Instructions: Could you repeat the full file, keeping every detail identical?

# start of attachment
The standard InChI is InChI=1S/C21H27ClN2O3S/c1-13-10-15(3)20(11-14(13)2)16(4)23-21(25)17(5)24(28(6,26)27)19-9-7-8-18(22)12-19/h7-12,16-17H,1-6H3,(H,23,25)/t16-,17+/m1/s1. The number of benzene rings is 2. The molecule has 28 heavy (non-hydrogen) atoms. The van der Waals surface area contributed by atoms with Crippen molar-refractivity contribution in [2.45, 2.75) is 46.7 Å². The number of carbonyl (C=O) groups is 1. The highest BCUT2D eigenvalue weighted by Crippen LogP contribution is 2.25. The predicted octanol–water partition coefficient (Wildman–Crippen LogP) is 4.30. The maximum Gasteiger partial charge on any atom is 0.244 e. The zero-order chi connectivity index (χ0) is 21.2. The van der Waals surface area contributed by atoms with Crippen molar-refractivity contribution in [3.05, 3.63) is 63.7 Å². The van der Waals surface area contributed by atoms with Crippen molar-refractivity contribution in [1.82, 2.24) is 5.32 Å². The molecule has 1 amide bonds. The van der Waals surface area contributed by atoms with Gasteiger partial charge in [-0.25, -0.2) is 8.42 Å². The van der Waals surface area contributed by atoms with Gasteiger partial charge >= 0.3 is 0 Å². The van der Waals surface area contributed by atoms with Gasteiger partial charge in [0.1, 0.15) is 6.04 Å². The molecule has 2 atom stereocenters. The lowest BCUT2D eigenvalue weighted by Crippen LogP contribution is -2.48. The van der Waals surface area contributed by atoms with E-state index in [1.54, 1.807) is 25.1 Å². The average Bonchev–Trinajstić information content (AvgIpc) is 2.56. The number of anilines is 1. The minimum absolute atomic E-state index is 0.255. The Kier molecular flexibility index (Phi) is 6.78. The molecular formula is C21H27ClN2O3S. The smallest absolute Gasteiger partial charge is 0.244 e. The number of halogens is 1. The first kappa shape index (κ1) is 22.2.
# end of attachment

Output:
The standard InChI is InChI=1S/C21H27ClN2O3S/c1-13-10-15(3)20(11-14(13)2)16(4)23-21(25)17(5)24(28(6,26)27)19-9-7-8-18(22)12-19/h7-12,16-17H,1-6H3,(H,23,25)/t16-,17+/m1/s1. The number of benzene rings is 2. The molecule has 28 heavy (non-hydrogen) atoms. The van der Waals surface area contributed by atoms with Crippen molar-refractivity contribution in [2.45, 2.75) is 46.7 Å². The number of carbonyl (C=O) groups is 1. The highest BCUT2D eigenvalue weighted by Crippen LogP contribution is 2.25. The predicted octanol–water partition coefficient (Wildman–Crippen LogP) is 4.30. The maximum Gasteiger partial charge on any atom is 0.244 e. The zero-order chi connectivity index (χ0) is 21.2. The van der Waals surface area contributed by atoms with Crippen molar-refractivity contribution in [3.05, 3.63) is 63.7 Å². The van der Waals surface area contributed by atoms with Crippen molar-refractivity contribution in [1.82, 2.24) is 5.32 Å². The molecule has 1 amide bonds. The van der Waals surface area contributed by atoms with Gasteiger partial charge in [-0.25, -0.2) is 8.42 Å². The van der Waals surface area contributed by atoms with Gasteiger partial charge >= 0.3 is 0 Å². The van der Waals surface area contributed by atoms with Gasteiger partial charge in [0.1, 0.15) is 6.04 Å². The molecule has 2 atom stereocenters. The lowest BCUT2D eigenvalue weighted by Crippen LogP contribution is -2.48. The van der Waals surface area contributed by atoms with E-state index in [1.54, 1.807) is 25.1 Å². The average Bonchev–Trinajstić information content (AvgIpc) is 2.56. The number of anilines is 1. The minimum absolute atomic E-state index is 0.255. The Kier molecular flexibility index (Phi) is 6.78. The molecular formula is C21H27ClN2O3S. The smallest absolute Gasteiger partial charge is 0.244 e. The number of halogens is 1. The first kappa shape index (κ1) is 22.2.